Now that the most world-altering and profound election in our nation’s history for at least the next two years has come and gone, it’s time to make broad pronouncements about the future. You know this game: each player makes a series of unfalsifiable claims about impossibly broad national, global and temporal trends, secure in the knowledge that the prediction will be forgotten long before the predicted comes to pass/turns out to be total bullshit. Sure, the prognostications and trendspotting say more about the biases and fears of the prognosti-spotter, but that’s always been the soothsaying game. Horoscopes, tarot cards, palms—they’re all just cold readings, and the job of the modern reader is no different. It’s the crystal ball in reverse—the mirror ball, if you will, and just because it insists on only telling us about the gypsy doesn’t make it any less reflective. Won’t you join the party?
If you’re wondering why I bothered to run down that agile (some might say tortuous) metaphor, it’s so I don’t have to actually believe in this. With surprisingly few new sources or events to guide them, the New York Times has released a description of the “game plan” the Republican party has been running for the last two years. “If the goal of the majority is to govern, what is the purpose of the minority?” a Power Point slide asked Republican congressmen just before Obama’s inauguration. “The purpose of the minority is to become the majority.” Astute readers will note that this statement tacitly implies the minority party is not obliged to help run the government, which is either A) a paranoid distillation of how the Times views the last two years of Republican behavior in the aftermath of their overwhelming victory or B) accurate. I’m sure that after the election, though, the GOP will stop seeing themselves as a persecuted minority and set about the serious business of bipartisan governance. Or the Times will run a four-year retrospective on how they acquire fresh supplies of human blood.
Meanwhile, in conservative fantasies, Charles Murray has used his column space at the Washington Post to claim that “America has been taken over by a new elite.” If you’re already gearing up for a series of David Brooks-style “the [new class of people I just made up] are more likely to [this] than to [that]” sentences, Murray will not disappoint. After invoking the authority of Glenn Beck, Sharron Angle and other television hosts and congressional candidates who have warned us of the power of elites, Murray points out that “Far from spending their college years in a meritocratic melting pot, the New Elite spend school with people who are mostly just like them.” As opposed to previous generations of college students, who went to school with a bunch of crack babies and eskimos. As much as I love ersatz populism, I grow weary of syndicated columnists and the children of US senators warning that people think they’re better than me.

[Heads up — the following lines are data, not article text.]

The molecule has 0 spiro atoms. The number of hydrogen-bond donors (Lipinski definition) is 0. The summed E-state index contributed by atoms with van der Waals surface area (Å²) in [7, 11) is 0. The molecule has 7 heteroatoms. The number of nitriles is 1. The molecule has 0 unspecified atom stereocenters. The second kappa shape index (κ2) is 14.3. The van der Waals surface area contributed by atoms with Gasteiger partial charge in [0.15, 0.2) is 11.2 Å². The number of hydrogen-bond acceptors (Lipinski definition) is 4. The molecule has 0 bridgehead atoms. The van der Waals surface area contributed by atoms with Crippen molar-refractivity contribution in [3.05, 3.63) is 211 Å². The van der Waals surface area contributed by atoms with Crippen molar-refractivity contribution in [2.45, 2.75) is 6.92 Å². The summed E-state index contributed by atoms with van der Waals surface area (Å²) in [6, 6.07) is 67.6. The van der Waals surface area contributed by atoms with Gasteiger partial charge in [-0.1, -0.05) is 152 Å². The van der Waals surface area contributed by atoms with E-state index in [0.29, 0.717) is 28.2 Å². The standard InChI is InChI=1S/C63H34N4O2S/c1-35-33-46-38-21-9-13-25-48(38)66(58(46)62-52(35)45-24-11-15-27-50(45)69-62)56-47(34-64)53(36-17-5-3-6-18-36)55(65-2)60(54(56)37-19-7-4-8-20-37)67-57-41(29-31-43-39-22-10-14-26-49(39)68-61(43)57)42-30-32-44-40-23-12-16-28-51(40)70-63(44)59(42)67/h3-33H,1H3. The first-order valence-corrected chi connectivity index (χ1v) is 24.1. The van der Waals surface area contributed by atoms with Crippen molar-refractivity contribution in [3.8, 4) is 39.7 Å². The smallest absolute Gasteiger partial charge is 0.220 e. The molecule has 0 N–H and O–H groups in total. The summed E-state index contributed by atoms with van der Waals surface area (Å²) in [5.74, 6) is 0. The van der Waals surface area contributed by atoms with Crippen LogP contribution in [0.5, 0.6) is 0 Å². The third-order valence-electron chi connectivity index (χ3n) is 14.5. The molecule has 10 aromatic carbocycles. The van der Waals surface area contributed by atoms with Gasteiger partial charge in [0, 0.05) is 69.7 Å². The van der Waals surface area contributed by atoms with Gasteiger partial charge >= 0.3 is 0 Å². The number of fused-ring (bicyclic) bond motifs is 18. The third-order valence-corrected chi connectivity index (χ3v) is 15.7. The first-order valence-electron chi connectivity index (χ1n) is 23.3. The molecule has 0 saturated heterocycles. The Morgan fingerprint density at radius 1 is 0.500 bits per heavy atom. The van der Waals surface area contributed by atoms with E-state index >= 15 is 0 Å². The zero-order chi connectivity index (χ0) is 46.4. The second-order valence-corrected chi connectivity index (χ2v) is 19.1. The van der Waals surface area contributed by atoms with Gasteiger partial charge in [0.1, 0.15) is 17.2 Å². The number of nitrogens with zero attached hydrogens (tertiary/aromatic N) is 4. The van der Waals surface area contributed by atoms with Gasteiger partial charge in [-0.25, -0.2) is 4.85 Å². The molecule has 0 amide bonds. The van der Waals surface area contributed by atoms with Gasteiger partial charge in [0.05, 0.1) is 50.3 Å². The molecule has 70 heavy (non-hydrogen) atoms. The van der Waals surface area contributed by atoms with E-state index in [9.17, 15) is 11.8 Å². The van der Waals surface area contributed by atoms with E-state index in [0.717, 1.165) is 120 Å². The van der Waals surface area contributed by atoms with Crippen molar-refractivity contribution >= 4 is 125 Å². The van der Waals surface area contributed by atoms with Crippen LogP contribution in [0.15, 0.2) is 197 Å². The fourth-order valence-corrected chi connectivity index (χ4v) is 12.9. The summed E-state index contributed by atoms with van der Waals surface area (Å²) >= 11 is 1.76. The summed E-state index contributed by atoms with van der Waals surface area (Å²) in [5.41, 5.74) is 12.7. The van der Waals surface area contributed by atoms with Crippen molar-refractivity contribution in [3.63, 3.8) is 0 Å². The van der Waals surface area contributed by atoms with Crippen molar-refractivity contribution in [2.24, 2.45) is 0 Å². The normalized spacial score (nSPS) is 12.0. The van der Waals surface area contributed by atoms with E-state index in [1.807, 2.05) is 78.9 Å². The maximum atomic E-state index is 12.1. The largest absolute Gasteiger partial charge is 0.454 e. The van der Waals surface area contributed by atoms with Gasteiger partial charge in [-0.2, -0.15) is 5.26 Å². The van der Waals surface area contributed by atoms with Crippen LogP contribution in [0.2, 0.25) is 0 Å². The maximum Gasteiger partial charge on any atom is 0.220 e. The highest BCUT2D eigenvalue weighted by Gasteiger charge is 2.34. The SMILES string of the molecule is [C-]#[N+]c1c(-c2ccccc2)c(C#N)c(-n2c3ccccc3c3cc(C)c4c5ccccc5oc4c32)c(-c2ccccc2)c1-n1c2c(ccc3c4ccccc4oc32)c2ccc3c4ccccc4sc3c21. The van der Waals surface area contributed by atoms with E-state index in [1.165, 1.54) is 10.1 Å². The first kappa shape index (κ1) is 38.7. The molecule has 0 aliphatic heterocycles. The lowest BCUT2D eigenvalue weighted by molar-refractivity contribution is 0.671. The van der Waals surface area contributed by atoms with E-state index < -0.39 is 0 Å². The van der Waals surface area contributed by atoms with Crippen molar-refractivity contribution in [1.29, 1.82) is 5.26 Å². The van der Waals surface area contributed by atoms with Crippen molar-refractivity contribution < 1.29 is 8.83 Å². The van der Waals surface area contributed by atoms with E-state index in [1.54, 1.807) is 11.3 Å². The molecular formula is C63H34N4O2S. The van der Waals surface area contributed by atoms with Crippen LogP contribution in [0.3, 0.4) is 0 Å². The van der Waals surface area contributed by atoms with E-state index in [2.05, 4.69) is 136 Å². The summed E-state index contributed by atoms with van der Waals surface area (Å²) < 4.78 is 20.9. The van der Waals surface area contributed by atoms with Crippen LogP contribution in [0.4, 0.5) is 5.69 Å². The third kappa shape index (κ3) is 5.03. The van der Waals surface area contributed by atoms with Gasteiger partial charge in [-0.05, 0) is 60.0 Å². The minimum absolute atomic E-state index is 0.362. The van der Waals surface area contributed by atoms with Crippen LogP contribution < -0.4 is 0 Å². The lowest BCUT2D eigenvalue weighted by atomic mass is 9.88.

But what can you do? Vague patterns in the behavior of strangers divide society into archetypes, as the free-floating and contagious meme of the hipster indicates. Mark Greif, who has gotten a lot of mileage out of the subject, has announced the demise of the hipster. He also traces the phenomenon’s beginning to the late 1990s, and argues that hipster culture experienced a fundamental change in 2003, which also happens to be the year he turned 30. After that, hipsterism was all about combing your hair forward and arguing over whether it was okay to date college students. Like all the best culture reporting, Greif’s article alternates between the idiotic and the profound, but it’s worth reading. Too bad it ended hipsterism forever, though.
Meanwhile, on the opposite end of popular culture, the Volokh Conspiracy has tipped us off to this dry but fascinating scholarly article on the constitution of the Roman Republic. Everyone besides Ben Fowlkes has stopped reading now, but seriously, it’s good. The paper’s author, Eric Posner, argues that the deliberate checks and balances of the Roman system worked well for a small, homogenous electorate but became bogged down in maneuvering and partisanship once the nation became large and diverse. Sound familiar?
Fortunately, we still have drugs and Russians. Everyone’s favorite Meghan Gallagher sent me this amazing video of a naked Russian man freaking out on homemade drugs, which I should warn you contains naked Russians on drugs. It also has no sound, which lends it the eerie dignity of a Chaplin movie. “Dignity” may not be the appropriate word, here. Regardless, either this or writing composition curriculum lessons will be my weekend. Maybe both.